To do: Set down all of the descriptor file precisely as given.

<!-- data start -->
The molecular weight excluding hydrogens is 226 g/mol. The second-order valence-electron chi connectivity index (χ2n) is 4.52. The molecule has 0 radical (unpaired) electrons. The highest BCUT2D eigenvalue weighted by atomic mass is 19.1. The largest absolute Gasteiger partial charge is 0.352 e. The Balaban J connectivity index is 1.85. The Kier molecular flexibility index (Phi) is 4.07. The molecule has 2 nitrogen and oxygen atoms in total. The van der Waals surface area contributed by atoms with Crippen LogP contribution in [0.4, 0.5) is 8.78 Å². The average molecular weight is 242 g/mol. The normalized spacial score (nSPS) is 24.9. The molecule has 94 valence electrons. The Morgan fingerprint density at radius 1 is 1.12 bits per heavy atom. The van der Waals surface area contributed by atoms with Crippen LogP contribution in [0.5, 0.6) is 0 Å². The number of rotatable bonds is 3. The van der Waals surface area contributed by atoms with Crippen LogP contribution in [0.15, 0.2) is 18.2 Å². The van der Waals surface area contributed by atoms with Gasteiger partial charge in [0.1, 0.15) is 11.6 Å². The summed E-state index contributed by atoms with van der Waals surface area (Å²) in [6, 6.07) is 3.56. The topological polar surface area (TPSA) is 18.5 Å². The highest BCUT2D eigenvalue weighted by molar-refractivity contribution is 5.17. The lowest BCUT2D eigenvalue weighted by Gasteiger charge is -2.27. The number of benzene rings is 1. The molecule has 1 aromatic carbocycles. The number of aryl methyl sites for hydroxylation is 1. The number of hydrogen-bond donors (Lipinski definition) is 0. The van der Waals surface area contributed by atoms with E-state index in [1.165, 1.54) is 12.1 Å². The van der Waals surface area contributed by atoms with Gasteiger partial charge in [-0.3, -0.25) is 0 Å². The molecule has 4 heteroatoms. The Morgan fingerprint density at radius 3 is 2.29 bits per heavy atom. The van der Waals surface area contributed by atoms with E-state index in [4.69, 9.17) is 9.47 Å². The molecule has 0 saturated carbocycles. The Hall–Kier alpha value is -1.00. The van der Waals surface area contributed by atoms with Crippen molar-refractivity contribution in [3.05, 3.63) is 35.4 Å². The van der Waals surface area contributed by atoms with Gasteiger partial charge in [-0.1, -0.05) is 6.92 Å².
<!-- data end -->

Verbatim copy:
The molecular weight excluding hydrogens is 226 g/mol. The second-order valence-electron chi connectivity index (χ2n) is 4.52. The molecule has 0 radical (unpaired) electrons. The highest BCUT2D eigenvalue weighted by atomic mass is 19.1. The largest absolute Gasteiger partial charge is 0.352 e. The Balaban J connectivity index is 1.85. The Kier molecular flexibility index (Phi) is 4.07. The molecule has 2 nitrogen and oxygen atoms in total. The van der Waals surface area contributed by atoms with Crippen LogP contribution in [0.4, 0.5) is 8.78 Å². The average molecular weight is 242 g/mol. The normalized spacial score (nSPS) is 24.9. The molecule has 94 valence electrons. The Morgan fingerprint density at radius 1 is 1.12 bits per heavy atom. The van der Waals surface area contributed by atoms with Crippen LogP contribution in [0.5, 0.6) is 0 Å². The number of rotatable bonds is 3. The van der Waals surface area contributed by atoms with Crippen LogP contribution in [0.15, 0.2) is 18.2 Å². The van der Waals surface area contributed by atoms with Gasteiger partial charge in [0.1, 0.15) is 11.6 Å². The summed E-state index contributed by atoms with van der Waals surface area (Å²) in [6, 6.07) is 3.56. The topological polar surface area (TPSA) is 18.5 Å². The highest BCUT2D eigenvalue weighted by molar-refractivity contribution is 5.17. The lowest BCUT2D eigenvalue weighted by Gasteiger charge is -2.27. The number of benzene rings is 1. The molecule has 1 aromatic carbocycles. The number of aryl methyl sites for hydroxylation is 1. The number of hydrogen-bond donors (Lipinski definition) is 0. The van der Waals surface area contributed by atoms with E-state index in [1.165, 1.54) is 12.1 Å². The van der Waals surface area contributed by atoms with Gasteiger partial charge in [-0.3, -0.25) is 0 Å². The molecule has 4 heteroatoms. The Morgan fingerprint density at radius 3 is 2.29 bits per heavy atom. The van der Waals surface area contributed by atoms with E-state index in [4.69, 9.17) is 9.47 Å². The molecule has 0 saturated carbocycles. The Hall–Kier alpha value is -1.00. The van der Waals surface area contributed by atoms with Crippen molar-refractivity contribution in [3.05, 3.63) is 35.4 Å². The van der Waals surface area contributed by atoms with Gasteiger partial charge in [-0.1, -0.05) is 6.92 Å².